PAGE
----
As part of the Conwy Agri-Innovation project Annog organised a series of discussions with dairy, beef and sheep farmers to consider how the industry could respond to the public’s demand for action on climate change. Realising the importance of being one step ahead the group decided to trial on-farm carbon foot printing.
Carbon foot printing is a scientific method for quantifying the amount of greenhouse gas (GHG) emissions caused by a particular process or activity such as producing milk or rearing lambs. Scientists from Bangor University (www.footprints4food.co.uk) were contracted to carry out a carbon footprint survey on two contrasting farms in Conwy in order to demonstrate the process.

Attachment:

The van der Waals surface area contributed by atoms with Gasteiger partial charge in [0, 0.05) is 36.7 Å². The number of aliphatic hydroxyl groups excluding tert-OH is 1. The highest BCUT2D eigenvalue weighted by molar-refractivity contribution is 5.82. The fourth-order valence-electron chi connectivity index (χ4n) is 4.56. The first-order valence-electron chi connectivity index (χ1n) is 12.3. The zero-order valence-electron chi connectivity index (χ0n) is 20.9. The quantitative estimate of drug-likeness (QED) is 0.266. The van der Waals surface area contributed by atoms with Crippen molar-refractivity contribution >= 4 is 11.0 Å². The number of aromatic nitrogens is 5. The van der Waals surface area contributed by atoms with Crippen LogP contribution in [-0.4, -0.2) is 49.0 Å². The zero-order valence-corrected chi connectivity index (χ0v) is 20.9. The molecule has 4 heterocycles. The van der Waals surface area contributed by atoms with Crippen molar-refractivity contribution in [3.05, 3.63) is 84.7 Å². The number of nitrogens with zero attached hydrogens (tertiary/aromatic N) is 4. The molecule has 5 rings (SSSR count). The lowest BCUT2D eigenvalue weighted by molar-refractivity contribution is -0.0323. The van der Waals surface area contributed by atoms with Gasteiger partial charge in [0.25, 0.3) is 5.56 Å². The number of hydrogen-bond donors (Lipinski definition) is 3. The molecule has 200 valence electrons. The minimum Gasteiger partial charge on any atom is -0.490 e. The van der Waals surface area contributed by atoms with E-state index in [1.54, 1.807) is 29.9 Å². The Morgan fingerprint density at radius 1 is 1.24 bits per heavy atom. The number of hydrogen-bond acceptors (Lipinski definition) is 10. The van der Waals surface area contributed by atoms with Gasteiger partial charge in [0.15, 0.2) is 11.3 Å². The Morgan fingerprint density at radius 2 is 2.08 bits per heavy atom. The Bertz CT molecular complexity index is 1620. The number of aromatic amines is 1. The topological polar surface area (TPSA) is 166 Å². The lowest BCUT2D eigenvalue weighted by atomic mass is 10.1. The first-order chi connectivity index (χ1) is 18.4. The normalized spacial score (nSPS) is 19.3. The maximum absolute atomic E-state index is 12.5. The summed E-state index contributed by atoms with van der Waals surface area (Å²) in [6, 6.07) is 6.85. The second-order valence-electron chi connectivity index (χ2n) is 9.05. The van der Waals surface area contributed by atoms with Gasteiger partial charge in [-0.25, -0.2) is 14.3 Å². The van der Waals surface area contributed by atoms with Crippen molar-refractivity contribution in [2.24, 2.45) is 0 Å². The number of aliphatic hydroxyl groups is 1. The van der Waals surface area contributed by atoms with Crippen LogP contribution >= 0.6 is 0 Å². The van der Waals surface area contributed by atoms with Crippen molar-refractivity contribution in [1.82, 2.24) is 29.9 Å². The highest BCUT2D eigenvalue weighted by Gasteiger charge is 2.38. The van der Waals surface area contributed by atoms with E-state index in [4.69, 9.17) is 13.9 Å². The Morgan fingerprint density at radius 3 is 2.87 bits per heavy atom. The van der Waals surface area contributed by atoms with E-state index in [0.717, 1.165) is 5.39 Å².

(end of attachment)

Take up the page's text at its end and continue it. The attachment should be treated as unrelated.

The findings were presented as part of an open evening on carbon foot printing where specialists explained how a carbon survey could identify environmental improvements for a farm and also highlight ways in which some of these improvements might also reduce costs. Conwy is one of the first counties in Wales to have offered assistance to farmers to trial on-farm carbon foot printing. In coming years this may give the county’s meat and milk producers a competitive edge over their competitors.